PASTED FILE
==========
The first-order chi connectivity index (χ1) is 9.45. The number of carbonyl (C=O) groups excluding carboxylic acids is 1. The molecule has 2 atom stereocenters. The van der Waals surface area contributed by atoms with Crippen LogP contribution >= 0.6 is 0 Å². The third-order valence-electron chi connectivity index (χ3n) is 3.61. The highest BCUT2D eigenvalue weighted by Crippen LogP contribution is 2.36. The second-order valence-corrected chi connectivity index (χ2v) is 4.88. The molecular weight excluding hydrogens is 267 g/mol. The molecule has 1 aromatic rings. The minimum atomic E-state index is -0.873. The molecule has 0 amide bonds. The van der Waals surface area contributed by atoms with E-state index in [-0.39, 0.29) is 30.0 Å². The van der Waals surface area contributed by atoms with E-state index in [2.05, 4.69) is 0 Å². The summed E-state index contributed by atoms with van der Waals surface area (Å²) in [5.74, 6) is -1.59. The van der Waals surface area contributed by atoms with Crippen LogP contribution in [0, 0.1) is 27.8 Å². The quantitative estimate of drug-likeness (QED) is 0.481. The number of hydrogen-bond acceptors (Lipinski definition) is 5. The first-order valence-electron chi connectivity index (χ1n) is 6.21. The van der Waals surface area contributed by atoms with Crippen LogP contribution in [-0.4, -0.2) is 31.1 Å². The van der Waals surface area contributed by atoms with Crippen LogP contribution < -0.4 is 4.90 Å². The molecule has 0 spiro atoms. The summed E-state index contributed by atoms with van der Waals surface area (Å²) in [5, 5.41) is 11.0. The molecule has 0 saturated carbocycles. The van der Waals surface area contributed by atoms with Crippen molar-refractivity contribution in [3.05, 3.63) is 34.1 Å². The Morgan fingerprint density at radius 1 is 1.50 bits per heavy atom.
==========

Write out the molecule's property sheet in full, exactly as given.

The first-order chi connectivity index (χ1) is 9.45. The number of carbonyl (C=O) groups excluding carboxylic acids is 1. The molecule has 2 atom stereocenters. The van der Waals surface area contributed by atoms with Crippen LogP contribution >= 0.6 is 0 Å². The third-order valence-electron chi connectivity index (χ3n) is 3.61. The highest BCUT2D eigenvalue weighted by Crippen LogP contribution is 2.36. The second-order valence-corrected chi connectivity index (χ2v) is 4.88. The molecular weight excluding hydrogens is 267 g/mol. The molecule has 1 aromatic rings. The minimum atomic E-state index is -0.873. The molecule has 0 amide bonds. The van der Waals surface area contributed by atoms with E-state index in [-0.39, 0.29) is 30.0 Å². The van der Waals surface area contributed by atoms with E-state index in [2.05, 4.69) is 0 Å². The summed E-state index contributed by atoms with van der Waals surface area (Å²) in [5.74, 6) is -1.59. The van der Waals surface area contributed by atoms with Crippen LogP contribution in [0, 0.1) is 27.8 Å². The quantitative estimate of drug-likeness (QED) is 0.481. The number of hydrogen-bond acceptors (Lipinski definition) is 5. The first-order valence-electron chi connectivity index (χ1n) is 6.21. The van der Waals surface area contributed by atoms with Crippen LogP contribution in [-0.4, -0.2) is 31.1 Å². The van der Waals surface area contributed by atoms with Crippen LogP contribution < -0.4 is 4.90 Å². The molecule has 0 spiro atoms. The summed E-state index contributed by atoms with van der Waals surface area (Å²) in [5, 5.41) is 11.0. The molecule has 0 saturated carbocycles. The van der Waals surface area contributed by atoms with Crippen molar-refractivity contribution in [3.05, 3.63) is 34.1 Å². The Morgan fingerprint density at radius 1 is 1.50 bits per heavy atom.